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How do you safely clean up and dispose of paper or rags used for wiping oil painting brushes, if you are worried about spontaneous combustion?
How do you safely clean up and dispose of paper or rags used for wiping oil painting brushes, if you are worried about spontaneous combustion?
Updated over a week ago

The spontaneous combustion that occurs with oily rags does not happen with rags that have oil paint on them from wiping your brushes. Otherwise oil paintings would catch fire as they are also cloth with oil paint on it. To catch fire, the rags must be thoroughly soaked in just oil and you must have a large pile of them all together.
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Drying oils (the vegetable oils used to make oil paint) dry by oxidation which is like very slow burning. It is not enough to feel or be dangerous unless a lot happens in the same place at the same time. So the usual cause of spontaneous combustion in oily rags is a furniture factory with a big pile of rags completely soaked in oil from rubbing oil into furniture. It is unlikely to ever happen in a home or painting studio because it requires the rags to be completely soaked in litres of oil, not just some paint on a paper towel. And there needs to be enough of them piled up to have lots of air trapped in the folds and as it gets warm it needs to hold the heat in because it is a big pile. A hot day and if the pile is in the sun can also contribute.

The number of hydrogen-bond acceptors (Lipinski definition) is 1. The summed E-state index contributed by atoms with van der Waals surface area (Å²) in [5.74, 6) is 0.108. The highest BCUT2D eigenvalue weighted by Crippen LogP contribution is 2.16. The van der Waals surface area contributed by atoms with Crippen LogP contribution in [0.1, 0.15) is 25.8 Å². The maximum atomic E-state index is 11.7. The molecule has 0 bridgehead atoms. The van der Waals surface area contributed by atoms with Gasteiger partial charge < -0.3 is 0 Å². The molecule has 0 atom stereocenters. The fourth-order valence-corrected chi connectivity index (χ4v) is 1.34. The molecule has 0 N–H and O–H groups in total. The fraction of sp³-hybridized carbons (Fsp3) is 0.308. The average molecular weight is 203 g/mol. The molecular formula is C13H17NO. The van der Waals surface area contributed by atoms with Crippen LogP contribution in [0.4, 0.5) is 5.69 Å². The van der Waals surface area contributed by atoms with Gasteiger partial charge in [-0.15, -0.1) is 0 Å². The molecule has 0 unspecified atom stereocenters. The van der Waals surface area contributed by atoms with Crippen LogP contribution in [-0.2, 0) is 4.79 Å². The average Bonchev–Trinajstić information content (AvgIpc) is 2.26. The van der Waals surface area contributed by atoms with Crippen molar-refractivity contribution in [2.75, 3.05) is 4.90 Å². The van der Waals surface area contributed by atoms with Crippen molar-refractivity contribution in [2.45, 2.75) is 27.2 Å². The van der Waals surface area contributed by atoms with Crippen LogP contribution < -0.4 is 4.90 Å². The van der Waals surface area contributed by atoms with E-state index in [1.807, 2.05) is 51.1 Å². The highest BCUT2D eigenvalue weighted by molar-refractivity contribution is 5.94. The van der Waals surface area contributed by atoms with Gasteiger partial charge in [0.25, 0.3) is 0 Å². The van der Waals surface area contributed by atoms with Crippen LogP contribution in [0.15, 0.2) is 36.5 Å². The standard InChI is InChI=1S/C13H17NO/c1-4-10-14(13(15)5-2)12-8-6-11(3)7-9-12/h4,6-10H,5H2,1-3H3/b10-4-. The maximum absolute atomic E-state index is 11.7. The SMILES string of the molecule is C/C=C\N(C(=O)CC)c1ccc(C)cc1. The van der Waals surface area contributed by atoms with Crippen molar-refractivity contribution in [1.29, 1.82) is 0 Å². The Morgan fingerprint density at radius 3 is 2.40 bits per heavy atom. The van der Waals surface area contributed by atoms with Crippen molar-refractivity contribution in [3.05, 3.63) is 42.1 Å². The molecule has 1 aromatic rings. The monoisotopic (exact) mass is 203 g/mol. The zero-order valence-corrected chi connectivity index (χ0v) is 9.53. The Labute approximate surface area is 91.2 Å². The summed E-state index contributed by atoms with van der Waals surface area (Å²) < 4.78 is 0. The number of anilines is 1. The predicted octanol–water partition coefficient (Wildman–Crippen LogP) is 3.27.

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If you wish to be cautious you can:

  • Wash your rags if they are cloth and hang them flat to dry.

  • Use a covered metal bin, half filled with water for all your oil paint waste.

  • Some people put their rag in a ziplock bag and push all the air out before they bin it, because it needs air to burn.

  • If you get a rag soaked in oil because you are oiling out a painting or applying a layer of oil to a wooden palette then you can lay your cloth out flat so it can't trap any heat in the folds.

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